BID® Daily Newsletter
Feb 11, 2022

BID® Daily Newsletter

Feb 11, 2022

Planning For Succession Success

Summary: Succession planning has been a part of community financial institutions’ strategic and contingency planning for some time. Yet, 67% of bank CEOs are baby boomers between 56 and 75, so retirements may be coming sooner than expected. Still, 37% of banks have reported they have no clear CEO replacement. We give you five tips to help with your succession planning.

There has been an exodus of US CEOs. In October 2021, 142 CEOs left their companies, a 38% increase MoM and the largest number since January 2020, when a record 219 CEOs resigned. The Great Resignation isn’t only for employees.
If your top talent leaves suddenly, how deep is your bench to replace them so you can remain competitive? While a significant majority of financial institution CEOs are nearing retirement age, only about a third of boards have a successor in mind. Not only that, but also 37% haven’t even drawn up a potential slate, according to a Bank Director survey.
A well-crafted succession plan is critical. Regulators demand that community financial institutions (CFIs) have a bench of would-be successors, who have the experience, competence, and integrity to be leaders, as part of the institution’s overall risk management plan. It’s also important to stay competitive and be in a position to grow.
COVID-19 sadly reminded many CFIs to avoid being caught off guard if they suddenly lose leaders with no one who can immediately fill their shoes. A good succession plan is also part of a sound disaster recovery and business continuity plan.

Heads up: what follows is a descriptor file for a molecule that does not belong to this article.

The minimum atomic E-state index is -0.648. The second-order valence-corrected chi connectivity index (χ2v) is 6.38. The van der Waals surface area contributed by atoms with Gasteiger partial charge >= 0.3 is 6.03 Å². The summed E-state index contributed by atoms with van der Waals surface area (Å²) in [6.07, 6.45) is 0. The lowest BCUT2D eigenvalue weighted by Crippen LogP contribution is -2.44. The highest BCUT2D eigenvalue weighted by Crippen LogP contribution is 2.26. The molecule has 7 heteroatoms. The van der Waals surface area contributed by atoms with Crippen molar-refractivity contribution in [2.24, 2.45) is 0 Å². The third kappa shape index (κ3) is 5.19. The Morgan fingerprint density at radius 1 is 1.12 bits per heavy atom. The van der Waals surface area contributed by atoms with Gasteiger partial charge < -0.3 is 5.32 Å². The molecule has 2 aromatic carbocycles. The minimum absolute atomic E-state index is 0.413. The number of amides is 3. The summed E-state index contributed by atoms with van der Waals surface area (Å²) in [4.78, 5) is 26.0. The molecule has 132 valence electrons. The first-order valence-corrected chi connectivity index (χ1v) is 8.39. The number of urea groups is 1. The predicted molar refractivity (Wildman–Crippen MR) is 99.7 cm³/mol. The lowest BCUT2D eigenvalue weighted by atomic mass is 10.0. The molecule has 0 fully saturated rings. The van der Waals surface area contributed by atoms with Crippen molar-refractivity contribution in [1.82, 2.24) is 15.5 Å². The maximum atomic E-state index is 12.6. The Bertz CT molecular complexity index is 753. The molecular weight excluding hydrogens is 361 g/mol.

Says one CEO: “I know a bank that lost their CFO who died unexpectedly, and it was a critical time in their operations to replace him. Without their succession plan in place, it could have been devastating to the bank.
Here are five tips for your succession planning.

1. Align your succession plan with your strategic plan. Where do you want your institution to be in 5Ys? 10Ys? Do you want to enter new lines of business, become digitally-centered? What kinds of skill sets would future leaders need to carry out your strategic plan, including managers across business lines and functions? If you need facilitators in answering some of these questions, consultants and trade groups can help.
2. Develop clear career paths. Detail how employees can progress within the organization, augmenting their current duties with stretch assignments, leadership education, and cross-functional training. To strengthen your bench, regularly recruit potential leaders and consider intern programs for recent college graduates. Make sure your pool is diverse, which also minimizes “groupthink” that can limit innovation. Offer financial incentives, like stock options or deferred compensation plans, to encourage talent to stay.
Even the smallest community banks can find ways to motivate employees and expand and diversify their skills through cross-training, serving on committees or special projects, attending conferences, and coaching and mentoring relationships,” writes the FDIC.
3. Consider family matters. If you’re a family-owned institution with younger generations in the wings, take extra precautions to make sure family dynamics don’t interfere with business performance. Also, if the would-be successor subsequently decides not to take the job — or if they’re not truly up to the job — ensure that you have a plan in place to use someone outside the family instead.
4. Reassess regularly. Annually reevaluate your succession plan against your evolving business strategy, making sure you are keeping up-to-date with your skills and leadership training. Each quarter, monitor the progress of the revised action plan to make sure you’re on track.
5. Transition smoothly. Whenever possible, ease successors into the role by having them work alongside the current leaders. Once they are in the role fully, have retired leaders “on call” for consultation.
With 37% of financial institutions without a clear successor, make sure you have a solid succession plan. With our dynamic banking environment, you should revisit the plan regularly and adjust as necessary.
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